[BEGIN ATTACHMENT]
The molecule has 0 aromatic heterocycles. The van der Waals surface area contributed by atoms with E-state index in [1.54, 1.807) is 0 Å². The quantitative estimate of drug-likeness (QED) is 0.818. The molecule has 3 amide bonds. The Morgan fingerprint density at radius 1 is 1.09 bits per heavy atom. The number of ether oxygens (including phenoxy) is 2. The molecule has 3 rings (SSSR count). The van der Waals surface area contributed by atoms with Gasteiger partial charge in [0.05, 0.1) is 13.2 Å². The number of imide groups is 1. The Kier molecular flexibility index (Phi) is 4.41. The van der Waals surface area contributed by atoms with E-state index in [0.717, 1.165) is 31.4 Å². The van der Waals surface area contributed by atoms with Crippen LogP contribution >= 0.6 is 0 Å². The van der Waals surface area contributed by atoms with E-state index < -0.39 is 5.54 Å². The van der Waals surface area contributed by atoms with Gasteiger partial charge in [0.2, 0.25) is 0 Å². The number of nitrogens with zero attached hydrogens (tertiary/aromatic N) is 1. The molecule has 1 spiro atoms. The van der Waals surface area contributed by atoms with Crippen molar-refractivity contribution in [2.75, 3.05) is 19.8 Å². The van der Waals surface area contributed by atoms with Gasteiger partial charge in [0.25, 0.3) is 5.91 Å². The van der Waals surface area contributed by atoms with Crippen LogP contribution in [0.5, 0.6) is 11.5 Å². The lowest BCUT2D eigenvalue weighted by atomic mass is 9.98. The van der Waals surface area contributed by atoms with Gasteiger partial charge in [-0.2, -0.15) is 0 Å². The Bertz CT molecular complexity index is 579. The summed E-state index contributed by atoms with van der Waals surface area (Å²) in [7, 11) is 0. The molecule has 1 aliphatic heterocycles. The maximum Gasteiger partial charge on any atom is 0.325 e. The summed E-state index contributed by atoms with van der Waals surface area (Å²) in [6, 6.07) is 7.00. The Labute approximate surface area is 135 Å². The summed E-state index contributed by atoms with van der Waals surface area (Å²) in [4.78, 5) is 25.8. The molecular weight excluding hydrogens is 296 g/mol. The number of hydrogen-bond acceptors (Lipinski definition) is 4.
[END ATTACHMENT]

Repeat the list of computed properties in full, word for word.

The molecule has 0 aromatic heterocycles. The van der Waals surface area contributed by atoms with E-state index in [1.54, 1.807) is 0 Å². The quantitative estimate of drug-likeness (QED) is 0.818. The molecule has 3 amide bonds. The Morgan fingerprint density at radius 1 is 1.09 bits per heavy atom. The number of ether oxygens (including phenoxy) is 2. The molecule has 3 rings (SSSR count). The van der Waals surface area contributed by atoms with Gasteiger partial charge in [0.05, 0.1) is 13.2 Å². The number of imide groups is 1. The Kier molecular flexibility index (Phi) is 4.41. The van der Waals surface area contributed by atoms with E-state index in [0.717, 1.165) is 31.4 Å². The van der Waals surface area contributed by atoms with Crippen LogP contribution >= 0.6 is 0 Å². The van der Waals surface area contributed by atoms with E-state index < -0.39 is 5.54 Å². The van der Waals surface area contributed by atoms with Gasteiger partial charge in [0.2, 0.25) is 0 Å². The number of nitrogens with zero attached hydrogens (tertiary/aromatic N) is 1. The molecule has 1 spiro atoms. The van der Waals surface area contributed by atoms with Crippen molar-refractivity contribution in [2.75, 3.05) is 19.8 Å². The van der Waals surface area contributed by atoms with Gasteiger partial charge in [0.25, 0.3) is 5.91 Å². The van der Waals surface area contributed by atoms with Crippen LogP contribution in [0.5, 0.6) is 11.5 Å². The lowest BCUT2D eigenvalue weighted by atomic mass is 9.98. The van der Waals surface area contributed by atoms with Gasteiger partial charge in [-0.2, -0.15) is 0 Å². The Bertz CT molecular complexity index is 579. The summed E-state index contributed by atoms with van der Waals surface area (Å²) in [7, 11) is 0. The molecule has 1 aliphatic heterocycles. The maximum Gasteiger partial charge on any atom is 0.325 e. The summed E-state index contributed by atoms with van der Waals surface area (Å²) in [6, 6.07) is 7.00. The Labute approximate surface area is 135 Å². The summed E-state index contributed by atoms with van der Waals surface area (Å²) in [4.78, 5) is 25.8. The molecular weight excluding hydrogens is 296 g/mol. The number of hydrogen-bond acceptors (Lipinski definition) is 4.